Though I didn’t get shots of locals riding bulls I did get a very insider tour of a large-scale rice farm. Which famous local producer owns this farm and who provided me with a ride on a working rice harvester will remain a secret to protect the guilty as well as my chances of going back. The farm is so big it has its own town of about 45 families complete with two soccer fields and its own school. It’s a very close-knit community where left over bbq can be traded next door for fresh “arroz con leche” and there is more free fruit from the local trees than can possibly be eaten (including cashew fruit which is yummy with a pinch of salt).
Riding in a rice-harvester is a totally unique and eye-opening experience. Our driver (who is also the mechanic) turned out to be a remarkably good impromptu tour guide. He explained all the problems with the harvest and why there were so many birds in the fields, some eat the bugs, some the grain, some each other and some are just pests. If you have never seen a bird calmly pace 30cm in front of a 5 meter machine waiting for bugs, while a crane eats a chick, it’s a very National Geographic type moment.
I had been hoping to stay long enough to catch a sunset in the huge fields at the rice farm but other matters and the promise of air-conditioning pulled me away. I’ll be back for that sunset one day. I had to make due shooting in mid-day sun which isn’t my favorite, but in this case I think it helped reflect the kind of conditions that these guys are working in. Fortunately for some soul the oldest rice harvester wasn’t working that day. That’s the one with no cab, no radio, no air-conditioning. You know the one the rookies get.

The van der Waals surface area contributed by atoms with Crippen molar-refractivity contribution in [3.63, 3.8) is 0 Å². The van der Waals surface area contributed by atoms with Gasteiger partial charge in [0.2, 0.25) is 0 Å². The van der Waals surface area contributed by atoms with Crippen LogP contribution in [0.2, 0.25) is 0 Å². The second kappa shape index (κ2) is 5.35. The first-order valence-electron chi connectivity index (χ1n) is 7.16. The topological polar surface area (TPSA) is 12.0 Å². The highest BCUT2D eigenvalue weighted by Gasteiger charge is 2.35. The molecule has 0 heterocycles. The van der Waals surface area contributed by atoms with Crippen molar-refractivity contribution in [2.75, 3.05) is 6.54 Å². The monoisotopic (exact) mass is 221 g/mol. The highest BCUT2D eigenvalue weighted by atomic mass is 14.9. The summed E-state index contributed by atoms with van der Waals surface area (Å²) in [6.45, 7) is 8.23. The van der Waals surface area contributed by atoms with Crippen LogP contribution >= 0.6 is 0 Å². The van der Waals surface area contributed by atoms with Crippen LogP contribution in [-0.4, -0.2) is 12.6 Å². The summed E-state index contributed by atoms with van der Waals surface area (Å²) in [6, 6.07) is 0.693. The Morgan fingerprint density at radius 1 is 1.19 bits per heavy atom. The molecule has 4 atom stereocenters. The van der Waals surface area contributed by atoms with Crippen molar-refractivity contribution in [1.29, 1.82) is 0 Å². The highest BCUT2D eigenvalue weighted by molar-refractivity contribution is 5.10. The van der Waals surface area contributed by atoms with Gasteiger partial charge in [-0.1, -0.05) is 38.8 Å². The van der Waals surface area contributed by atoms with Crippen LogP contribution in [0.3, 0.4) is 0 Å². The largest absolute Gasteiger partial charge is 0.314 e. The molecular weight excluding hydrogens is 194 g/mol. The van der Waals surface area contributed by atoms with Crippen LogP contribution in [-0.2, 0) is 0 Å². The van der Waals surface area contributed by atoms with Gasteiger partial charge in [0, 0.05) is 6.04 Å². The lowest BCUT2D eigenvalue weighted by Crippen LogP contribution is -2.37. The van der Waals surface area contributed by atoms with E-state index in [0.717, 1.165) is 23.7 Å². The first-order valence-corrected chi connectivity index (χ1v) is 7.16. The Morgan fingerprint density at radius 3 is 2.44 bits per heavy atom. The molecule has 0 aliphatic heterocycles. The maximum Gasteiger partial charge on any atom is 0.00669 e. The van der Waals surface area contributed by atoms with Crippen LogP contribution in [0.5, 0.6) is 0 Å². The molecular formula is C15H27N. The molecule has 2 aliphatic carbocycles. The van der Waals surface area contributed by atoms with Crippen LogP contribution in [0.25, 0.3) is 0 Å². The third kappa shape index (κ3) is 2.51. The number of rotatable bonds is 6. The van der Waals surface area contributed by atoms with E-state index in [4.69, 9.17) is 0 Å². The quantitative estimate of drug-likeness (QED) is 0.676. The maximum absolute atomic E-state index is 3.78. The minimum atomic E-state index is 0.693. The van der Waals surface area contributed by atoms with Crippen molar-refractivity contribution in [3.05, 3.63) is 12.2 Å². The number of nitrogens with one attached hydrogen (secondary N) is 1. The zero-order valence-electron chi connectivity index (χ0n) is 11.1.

Far from the beaches, Gaunacaste moves quietly and at a local pace, with its own little secrets to explore. If you get a chance and can pry your toes out of the sand give local Guanacaste a chance for a change. It’s gritty and sweaty but authentic and very real for a lot of folks who aren’t on vacation.